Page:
Employers wake up to idea of power naps

Victorian employers are warming to the idea of an afternoon siesta for sleepy workers, but say finding the time and space to let staff snooze on the job could prove challenging.

A recent online poll by the Victorian Employers Chamber of Commerce and Industry found that 40 per cent of the 400-odd respondents thought an afternoon nap would boost productivity among staff.

A further 31 per cent thought the idea had merit, but could not see how it could be implemented.

Fourteen per cent of the employers who responded feared employees would ''take advantage'' of afternoon naps, while 10 per cent just thought was a bad idea.

A recent study by the University of Sydney's Brain and Mind Institute found a 30 or 40-minute afternoon nap can boost productivity, making workers more efficient in the afternoon.

But VECCI's head of Workplace Relations, Alexandra Marriott, said most employers say they would find it too difficult to fit nap time into their employees' schedules.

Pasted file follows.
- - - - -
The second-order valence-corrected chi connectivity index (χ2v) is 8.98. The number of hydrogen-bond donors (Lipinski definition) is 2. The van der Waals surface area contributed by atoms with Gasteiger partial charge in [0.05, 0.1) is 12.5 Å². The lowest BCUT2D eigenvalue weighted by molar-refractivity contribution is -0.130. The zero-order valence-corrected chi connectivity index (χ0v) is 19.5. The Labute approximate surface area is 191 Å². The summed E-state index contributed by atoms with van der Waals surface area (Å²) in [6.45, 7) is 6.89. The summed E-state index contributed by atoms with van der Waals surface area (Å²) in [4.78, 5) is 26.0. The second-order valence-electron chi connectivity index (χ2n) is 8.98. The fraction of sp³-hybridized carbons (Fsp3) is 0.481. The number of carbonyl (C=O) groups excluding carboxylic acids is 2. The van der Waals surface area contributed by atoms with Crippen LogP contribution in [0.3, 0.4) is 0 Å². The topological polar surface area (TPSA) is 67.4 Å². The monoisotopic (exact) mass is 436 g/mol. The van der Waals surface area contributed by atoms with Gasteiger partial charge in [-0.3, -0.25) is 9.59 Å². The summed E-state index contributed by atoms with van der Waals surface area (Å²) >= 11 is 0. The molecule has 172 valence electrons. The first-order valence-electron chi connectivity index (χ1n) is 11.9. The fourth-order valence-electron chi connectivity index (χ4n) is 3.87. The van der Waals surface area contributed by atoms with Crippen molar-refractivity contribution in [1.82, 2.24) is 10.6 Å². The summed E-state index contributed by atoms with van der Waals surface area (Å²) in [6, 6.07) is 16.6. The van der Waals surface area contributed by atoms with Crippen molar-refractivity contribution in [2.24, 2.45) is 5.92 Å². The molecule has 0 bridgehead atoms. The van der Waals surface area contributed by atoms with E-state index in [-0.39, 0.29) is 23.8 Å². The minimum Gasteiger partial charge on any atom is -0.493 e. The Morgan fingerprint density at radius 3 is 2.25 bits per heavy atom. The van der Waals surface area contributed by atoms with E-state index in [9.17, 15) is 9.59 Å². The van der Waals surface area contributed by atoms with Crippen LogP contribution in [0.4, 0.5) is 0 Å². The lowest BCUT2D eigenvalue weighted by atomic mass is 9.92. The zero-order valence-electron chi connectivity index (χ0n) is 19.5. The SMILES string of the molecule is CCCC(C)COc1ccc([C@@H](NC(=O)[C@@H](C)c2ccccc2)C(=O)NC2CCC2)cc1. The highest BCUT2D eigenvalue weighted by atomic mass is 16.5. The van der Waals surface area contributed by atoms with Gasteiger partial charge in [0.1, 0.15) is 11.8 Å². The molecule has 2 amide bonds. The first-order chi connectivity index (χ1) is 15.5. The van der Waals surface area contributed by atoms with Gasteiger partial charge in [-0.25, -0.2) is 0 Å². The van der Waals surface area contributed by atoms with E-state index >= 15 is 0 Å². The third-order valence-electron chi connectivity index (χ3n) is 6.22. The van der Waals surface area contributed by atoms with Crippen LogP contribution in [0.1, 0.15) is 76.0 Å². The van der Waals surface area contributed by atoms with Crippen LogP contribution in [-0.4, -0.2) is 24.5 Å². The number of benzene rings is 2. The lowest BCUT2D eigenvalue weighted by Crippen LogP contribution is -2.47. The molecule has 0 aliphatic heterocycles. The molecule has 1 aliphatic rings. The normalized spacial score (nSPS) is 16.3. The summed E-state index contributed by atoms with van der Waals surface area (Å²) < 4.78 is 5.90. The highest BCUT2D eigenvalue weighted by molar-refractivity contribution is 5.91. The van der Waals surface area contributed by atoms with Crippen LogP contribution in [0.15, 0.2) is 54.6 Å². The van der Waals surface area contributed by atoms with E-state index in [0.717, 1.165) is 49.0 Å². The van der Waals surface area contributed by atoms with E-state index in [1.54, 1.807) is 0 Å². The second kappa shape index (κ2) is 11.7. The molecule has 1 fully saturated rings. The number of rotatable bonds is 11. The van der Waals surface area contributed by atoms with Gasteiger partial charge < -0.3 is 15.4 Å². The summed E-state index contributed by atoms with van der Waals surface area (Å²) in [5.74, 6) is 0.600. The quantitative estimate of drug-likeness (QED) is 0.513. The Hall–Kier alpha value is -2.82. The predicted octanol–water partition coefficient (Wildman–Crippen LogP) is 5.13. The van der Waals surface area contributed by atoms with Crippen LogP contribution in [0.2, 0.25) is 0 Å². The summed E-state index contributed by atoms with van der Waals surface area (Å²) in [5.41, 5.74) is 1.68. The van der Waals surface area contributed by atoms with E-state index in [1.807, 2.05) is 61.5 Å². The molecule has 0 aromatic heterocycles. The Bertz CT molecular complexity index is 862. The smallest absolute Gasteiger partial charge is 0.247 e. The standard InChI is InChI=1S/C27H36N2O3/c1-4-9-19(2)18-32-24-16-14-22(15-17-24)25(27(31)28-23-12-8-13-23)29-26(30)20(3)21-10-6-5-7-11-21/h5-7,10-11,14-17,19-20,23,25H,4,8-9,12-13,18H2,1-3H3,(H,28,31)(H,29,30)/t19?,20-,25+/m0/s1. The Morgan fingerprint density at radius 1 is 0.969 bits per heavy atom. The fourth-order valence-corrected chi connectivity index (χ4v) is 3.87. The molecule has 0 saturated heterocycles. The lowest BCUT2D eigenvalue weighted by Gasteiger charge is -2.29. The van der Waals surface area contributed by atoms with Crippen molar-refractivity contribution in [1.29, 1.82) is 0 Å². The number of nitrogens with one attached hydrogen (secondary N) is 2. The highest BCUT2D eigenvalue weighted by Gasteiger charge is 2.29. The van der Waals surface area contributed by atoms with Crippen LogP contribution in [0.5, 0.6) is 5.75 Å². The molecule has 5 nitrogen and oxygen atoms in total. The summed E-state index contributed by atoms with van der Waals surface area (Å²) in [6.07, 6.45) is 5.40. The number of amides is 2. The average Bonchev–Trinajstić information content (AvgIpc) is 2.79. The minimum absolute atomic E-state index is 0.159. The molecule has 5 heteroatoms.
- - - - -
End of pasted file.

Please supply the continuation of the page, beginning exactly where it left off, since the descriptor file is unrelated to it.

''While a nap sounds like a great idea, many businesses cannot implement it in terms of customer expectation or roster,'' she said.

''Many in the retail, tourism and hospitality sectors would have trouble in shutting up shop for an hour or so while employees took a nap.''

She said other industries would find setting aside space for sleepy staffers the biggest obstacle.

Ms Marriott said although most employers who responded to the poll couldn't see how they would implement afternoon sleeps, there was broad support for more flexibility in the workplace and new ideas to raise productivity.

Some Australian employers are already on board, including price comparison company iSelect and BHP Billiton.

MBF health insurance has sleep pods at its Sydney CBD flagship store. Members can book a 20-minute nap and lunch sessions fill up weeks in advance.

Afternoon naps are common across parts of Europe, Latin America and Asia including in China, Spain, Greece and Brazil.